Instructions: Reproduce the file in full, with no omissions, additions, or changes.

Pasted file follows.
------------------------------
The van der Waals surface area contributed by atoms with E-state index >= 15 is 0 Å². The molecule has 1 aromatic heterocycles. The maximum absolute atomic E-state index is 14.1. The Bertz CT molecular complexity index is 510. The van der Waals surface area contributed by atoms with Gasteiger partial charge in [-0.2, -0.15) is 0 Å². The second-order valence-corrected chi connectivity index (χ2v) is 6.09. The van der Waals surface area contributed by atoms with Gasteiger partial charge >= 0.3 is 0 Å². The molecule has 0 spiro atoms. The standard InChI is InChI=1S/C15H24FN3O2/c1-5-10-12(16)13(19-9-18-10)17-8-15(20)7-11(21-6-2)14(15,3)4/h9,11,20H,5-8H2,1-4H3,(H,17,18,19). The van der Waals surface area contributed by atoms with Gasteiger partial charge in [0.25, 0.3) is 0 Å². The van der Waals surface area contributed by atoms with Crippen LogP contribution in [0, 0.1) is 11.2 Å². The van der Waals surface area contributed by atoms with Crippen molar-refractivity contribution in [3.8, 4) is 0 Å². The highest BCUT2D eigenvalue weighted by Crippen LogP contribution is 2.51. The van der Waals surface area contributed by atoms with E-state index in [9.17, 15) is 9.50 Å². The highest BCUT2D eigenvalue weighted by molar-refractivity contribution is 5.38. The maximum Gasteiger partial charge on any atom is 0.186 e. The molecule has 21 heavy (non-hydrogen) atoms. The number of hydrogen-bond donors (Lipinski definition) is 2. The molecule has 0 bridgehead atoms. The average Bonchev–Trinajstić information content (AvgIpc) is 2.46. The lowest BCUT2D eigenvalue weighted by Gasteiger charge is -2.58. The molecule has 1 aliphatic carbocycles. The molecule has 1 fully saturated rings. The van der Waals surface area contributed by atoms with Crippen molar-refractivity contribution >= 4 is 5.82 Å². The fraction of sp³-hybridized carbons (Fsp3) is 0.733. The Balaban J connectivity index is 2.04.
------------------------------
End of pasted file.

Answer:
The van der Waals surface area contributed by atoms with E-state index >= 15 is 0 Å². The molecule has 1 aromatic heterocycles. The maximum absolute atomic E-state index is 14.1. The Bertz CT molecular complexity index is 510. The van der Waals surface area contributed by atoms with Gasteiger partial charge in [-0.2, -0.15) is 0 Å². The second-order valence-corrected chi connectivity index (χ2v) is 6.09. The van der Waals surface area contributed by atoms with Gasteiger partial charge >= 0.3 is 0 Å². The molecule has 0 spiro atoms. The standard InChI is InChI=1S/C15H24FN3O2/c1-5-10-12(16)13(19-9-18-10)17-8-15(20)7-11(21-6-2)14(15,3)4/h9,11,20H,5-8H2,1-4H3,(H,17,18,19). The van der Waals surface area contributed by atoms with Gasteiger partial charge in [0.25, 0.3) is 0 Å². The van der Waals surface area contributed by atoms with Crippen LogP contribution in [0, 0.1) is 11.2 Å². The van der Waals surface area contributed by atoms with Crippen molar-refractivity contribution in [3.8, 4) is 0 Å². The highest BCUT2D eigenvalue weighted by Crippen LogP contribution is 2.51. The van der Waals surface area contributed by atoms with E-state index in [9.17, 15) is 9.50 Å². The highest BCUT2D eigenvalue weighted by molar-refractivity contribution is 5.38. The maximum Gasteiger partial charge on any atom is 0.186 e. The molecule has 21 heavy (non-hydrogen) atoms. The number of hydrogen-bond donors (Lipinski definition) is 2. The molecule has 0 bridgehead atoms. The average Bonchev–Trinajstić information content (AvgIpc) is 2.46. The lowest BCUT2D eigenvalue weighted by Gasteiger charge is -2.58. The molecule has 1 aliphatic carbocycles. The molecule has 1 fully saturated rings. The van der Waals surface area contributed by atoms with Crippen molar-refractivity contribution >= 4 is 5.82 Å². The fraction of sp³-hybridized carbons (Fsp3) is 0.733. The Balaban J connectivity index is 2.04.